Cortisol is an intrinsic hormone we all have. It is secreted by the adrenal glands on a regular daily basis. There is a daily fluctuation in levels, called it’s circadian rhythm. Cortisol should be low at night while we sleep. It rapidly rises in the early morning, helping us have the energy to start our day. Cortisol also can increase due to acute stress, such as an auto accident, or can be chronically elevated due to a chronic stressor. It is thought that after long periods of chronic stress the adrenal glands get fatigued, so that cortisol is abnormally low. Cortisol is typically elevated in depression, and low in Chronic Fatigue Syndrome (CFS).
So how does our cortisol levels affect our sleep?
Cortisol is a wake-promoting hormone, so it can contribute to insomnia when it is high. In my naturopathic sleep medicine practice we evaluate cortisol when the patient reports high stress levels and difficulty sleeping in the middle of the night. Salivary cortisol levels are typically tested at four time points throughout a day – 7am, noon, 4pm and midnight. The patients results are then compared to the normal profile.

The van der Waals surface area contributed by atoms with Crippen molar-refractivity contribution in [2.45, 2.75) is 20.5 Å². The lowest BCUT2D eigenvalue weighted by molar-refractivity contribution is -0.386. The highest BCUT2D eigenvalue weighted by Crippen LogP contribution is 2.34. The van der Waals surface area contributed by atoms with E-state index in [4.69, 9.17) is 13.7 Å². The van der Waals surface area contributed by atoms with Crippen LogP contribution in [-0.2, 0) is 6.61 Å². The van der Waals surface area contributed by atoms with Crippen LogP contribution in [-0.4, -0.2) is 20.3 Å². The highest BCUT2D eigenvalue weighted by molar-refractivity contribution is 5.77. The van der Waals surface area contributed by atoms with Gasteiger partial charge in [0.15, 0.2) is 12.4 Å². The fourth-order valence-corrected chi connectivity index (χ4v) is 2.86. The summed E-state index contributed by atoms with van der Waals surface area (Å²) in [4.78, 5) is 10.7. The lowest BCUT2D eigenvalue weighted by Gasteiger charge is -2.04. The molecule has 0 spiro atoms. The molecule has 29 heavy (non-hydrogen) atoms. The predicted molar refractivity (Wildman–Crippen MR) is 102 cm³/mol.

What will help normalize cortisol levels?
Many nutrients are needed by the adrenal glands to function well. These include vitamins C, B6, and zinc and magnesium. Some botanical medicines will also support adrenal function. When the 24 hour cortisol profile is abnormal, supplements are typically recommended for 3 months, then levels are re-tested. As always, it is equally (or more) important to address the underlying reason that the cortisol has gotten out of balance. Behavioral approaches to decreasing stress include deep breathing, progressive muscle relaxation, good diet with avoidance of caffeine and alcohol, and good relationships. If you suspect your cortisol levels may be affecting your ability to sleep consult with a physician for evaluation and treatment if necessary.
For more information about Naturopathic Sleep Medicine go to http://www.naturalsleepmedicine.net.